Cyclic AMP (cAMP) measurement

Fifteen minutes prior to cell lysate collection, cells were treated with 3-isobutyl-1-methylxanthine (IBMX) to eliminate the effects of endogenous PDE activities. The intracellular cAMP levels were then assessed using an enzyme immunoassay kit (Cayman Chemical, Ann Arbor, MI, USA) according to the manufacturer’s instructions.

Procollagen type I measurement

The levels of procollagen type I were measured using a commercially available enzyme immunoassay kit (Takara Bio, Kusatsu, Shiga, Japan) according to the manufacturer’s instructions.

Mice

Six-week-old female BALB/c mice (Sankyo Labo Service, Tokyo, Japan) were used in our experiment [23]. To develop bleomycin-induced skin fibrosis, mice were shaved on their backs and subcutaneously injected with 300 μg of bleomycin (1 mg/ml dissolved in PBS) (Nihon Kayaku, Tokyo, Japan) five times per week for 4 weeks as previously described [24, 25]. An equal amount of PBS was subcutaneously injected into control mice. In 2ccPA-treated mice, the indicated amounts of 2ccPA (dissolved in PBS at a concentration of 1 mg/ml or 100 μg/ml) were intraperitoneally administered concurrently with bleomycin to assess the preventive effect on skin fibrosis. In control mice, an equal amount of PBS was intraperitoneally injected. After completing the protocol, the back skin was removed. The skin was fixed in 10% formaldehyde and embedded in paraffin. All experimental protocols were approved by the Ethical Review Committee of Animal Experiments, Tokyo Women’s Medical University.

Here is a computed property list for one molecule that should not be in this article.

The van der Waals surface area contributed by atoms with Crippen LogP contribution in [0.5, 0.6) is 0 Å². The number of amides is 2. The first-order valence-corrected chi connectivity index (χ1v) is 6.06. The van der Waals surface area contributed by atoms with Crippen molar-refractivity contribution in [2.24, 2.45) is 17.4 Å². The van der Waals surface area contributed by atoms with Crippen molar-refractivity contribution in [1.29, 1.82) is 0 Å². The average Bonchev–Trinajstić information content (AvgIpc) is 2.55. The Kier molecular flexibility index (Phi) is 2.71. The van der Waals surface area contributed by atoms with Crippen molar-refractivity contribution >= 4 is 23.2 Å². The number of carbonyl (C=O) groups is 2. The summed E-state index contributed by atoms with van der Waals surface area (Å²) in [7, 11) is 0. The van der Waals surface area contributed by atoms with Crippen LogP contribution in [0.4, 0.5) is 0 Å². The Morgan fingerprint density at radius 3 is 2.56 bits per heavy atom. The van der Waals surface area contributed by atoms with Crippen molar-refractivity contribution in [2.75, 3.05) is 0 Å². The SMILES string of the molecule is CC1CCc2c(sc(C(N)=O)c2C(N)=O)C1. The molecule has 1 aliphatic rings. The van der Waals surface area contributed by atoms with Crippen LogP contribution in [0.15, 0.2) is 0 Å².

Assessment of dermal thickness

The slides were stained with Masson’s trichrome staining. The distance between the epidermal-dermal junction to the dermal-fat junction was measured for the assessment of the dermal thickness. The average of the dermal thickness of five randomly selected different fields at an equal magnification (× 100) was calculated according to a previous study [26].

Immunohistochemistry

The sections were deparaffinized and incubated with citrate buffer (pH 9.0) at 95 °C for 20 min, and the sections were then incubated with 3% H2O2 and blocked with 5% nonfat milk in PBS. The samples were reacted with polyclonal rabbit anti-αSMA antibodies (ab5694) (1:2000; Abcam, Cambridge, UK) at 4% overnight. Antibodies were visualized using an anti-rabbit DAKO EnVision horseradish peroxidase system (DAKO, Carpinteria, CA, USA). The sections were developed with 3,3′-diaminobenzidine tetrahydrochloride dihydrate and counterstained with hematoxylin. Finally, we counted the average number of αSMA-positive cells in the dermis of five randomly selected different fields at an equal magnification (× 100) according to previous reports [27].

Collagen content

Equal areas of skin were collected from the mice using a 6-mm-diameter biopsy punch (KAI industries, Seki, Gifu, Japan). Skin samples were quantified using a QuickZyme total collagen assay (QuickZyme Biosciences, Leiden, Netherlands) according to the manufacturer’s instructions.

Statistical analysis

Data were analyzed using JMP and R version 3.5.2 [28]. Statistical analyses were performed using one-way ANOVA followed by Student’s t test for normally distributed data or the Mann-Whitney U test for non-normally distributed data. p value < 0.05 was considered statistically significant.

Results

2ccPA suppressed the production of extracellular matrix molecules in healthy skin fibroblasts

First, we tested the viability of 2ccPA in SSc skin fibroblasts. Overall, 1–10 μM 2ccPA did not affect the viability of SSc skin fibroblasts at 48 and 72 h after 2ccPA administration (Fig. 1); a similar result was obtained in normal skin fibroblasts (data not shown).

Fig. 1
figure1

Viability of skin fibroblasts in various concentrations of 2ccPA. Skin fibroblasts derived from three different SSc patients were incubated with 1–100 μM 2ccPA for 48 and 72 h. Phosphate-buffered saline (PBS) was added in the 0 μM 2ccPA group. Cell viability was measured using a commercially available cell proliferation measurement kit (Dojindo, Japan). The bars represent as median with interquartile range (IQR). n.s., not significant; *p < 0.05